At this moment Unicode is an implementation detail rather than a language feature.
I must say it: not supporting Unicode (or: explicitly planning not to support it) is a BAD thing. You will hardly notice it if you come from the US. It may get a bit tricky if you come from the UK, as you may want want to use the pound or euro symbol. If you come from a diacritics-rich language, then you may start feeling stupid. Prepare to serve yourself and your users communicates like:
"Sarra, thas cammanacata has baan adaptad ta tha fana pragrammang langaaga wa ara asang." ("Sorry, this communicate has been adapted to the fine programming language we are using."---it is not that hard guess after all, ain't it?)
No, PG, please don't be that guy.
Python's Unicode support sucked badly at the beginning, but they kept improving it. Right now it is kinda acceptable (though I regularly spend some time debugging Unicode errors---you'd imagine by now I would get used to it), in Py3k is hopefully gonna be made right. Ruby Unicode support still sucks, and that is basically why I don't use it (even though I like its semantics a lot, as it is more lispy than Python). Not being able to divide a word from your own language into three character substrings (Unicode characters use more than one byte) is plainly ridiculous... Even on the prototype level.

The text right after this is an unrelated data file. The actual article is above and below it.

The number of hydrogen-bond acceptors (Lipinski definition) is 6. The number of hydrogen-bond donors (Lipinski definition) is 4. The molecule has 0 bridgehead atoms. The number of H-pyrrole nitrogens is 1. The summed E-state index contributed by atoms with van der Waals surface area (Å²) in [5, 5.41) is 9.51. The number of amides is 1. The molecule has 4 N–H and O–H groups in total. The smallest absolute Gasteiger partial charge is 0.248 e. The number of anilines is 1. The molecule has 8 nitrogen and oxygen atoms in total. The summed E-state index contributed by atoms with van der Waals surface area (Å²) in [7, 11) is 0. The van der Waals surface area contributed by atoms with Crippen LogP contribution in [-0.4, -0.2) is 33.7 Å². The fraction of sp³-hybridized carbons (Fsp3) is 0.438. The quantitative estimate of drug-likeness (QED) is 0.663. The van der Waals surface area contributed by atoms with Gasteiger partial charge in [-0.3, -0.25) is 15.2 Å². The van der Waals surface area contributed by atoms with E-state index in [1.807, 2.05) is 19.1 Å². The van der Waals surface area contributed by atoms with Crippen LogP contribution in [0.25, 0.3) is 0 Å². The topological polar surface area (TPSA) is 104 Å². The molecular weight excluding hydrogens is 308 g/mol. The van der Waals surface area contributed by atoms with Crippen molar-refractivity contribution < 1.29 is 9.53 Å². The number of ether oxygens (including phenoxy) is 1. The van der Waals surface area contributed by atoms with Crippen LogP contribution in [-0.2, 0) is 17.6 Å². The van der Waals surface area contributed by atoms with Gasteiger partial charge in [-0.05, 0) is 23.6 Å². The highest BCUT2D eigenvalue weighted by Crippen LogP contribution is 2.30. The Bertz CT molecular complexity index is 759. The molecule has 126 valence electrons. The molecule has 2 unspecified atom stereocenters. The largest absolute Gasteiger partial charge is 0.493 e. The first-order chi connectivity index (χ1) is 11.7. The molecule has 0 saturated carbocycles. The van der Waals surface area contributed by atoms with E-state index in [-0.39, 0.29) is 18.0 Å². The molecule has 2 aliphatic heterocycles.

Of course, no one says it has to be done right now. But I'd like to know it is in the plans.
Ruby's unicode support is acceptable in 1.8, and good in 1.9. I'm not asking for the world, I just want string to be able to contain text in any encoding, and to be able to split a string into chars, given a encoding.
I would like to use numbers in various encoding like reversed (bigendian on little endian machines and vice versa). I also want the language to natively support all these number encondings and to be able to add two numbers, given their encodings.
I'm sure it'll be agnostic, if by "agnostic" you mean that it just reads in strings as a sequence of bytes. It would be easier to do that than to check for non-ASCII characters and handle them specially.
I read his announcement and I completely disagree. Strings are pretty basic, and getting them right is part of the work of a language designer. They're more important than macros. Not getting strings right can cripple a language.
And to call not supporting unicode "offensive" is missing the point. Only supporting ascii makes the language less powerful. It means you can't use Arc for solving problems involving text manipulation in languages other than English. That's a big space. Only supporting UTF-8 would make more sense.
And for all the Java bashing nowadays, Java got Strings right, and Perl, Python, PHP and Ruby didn't.
I can't believe he said that. At this stage no one really expected Arc to have any sort of UTF/Unicode/I18N support. He should have kept that for himself and then the users would have built the libraries on top of Arc. Well, I guess time will tell. Will keep an eye on it.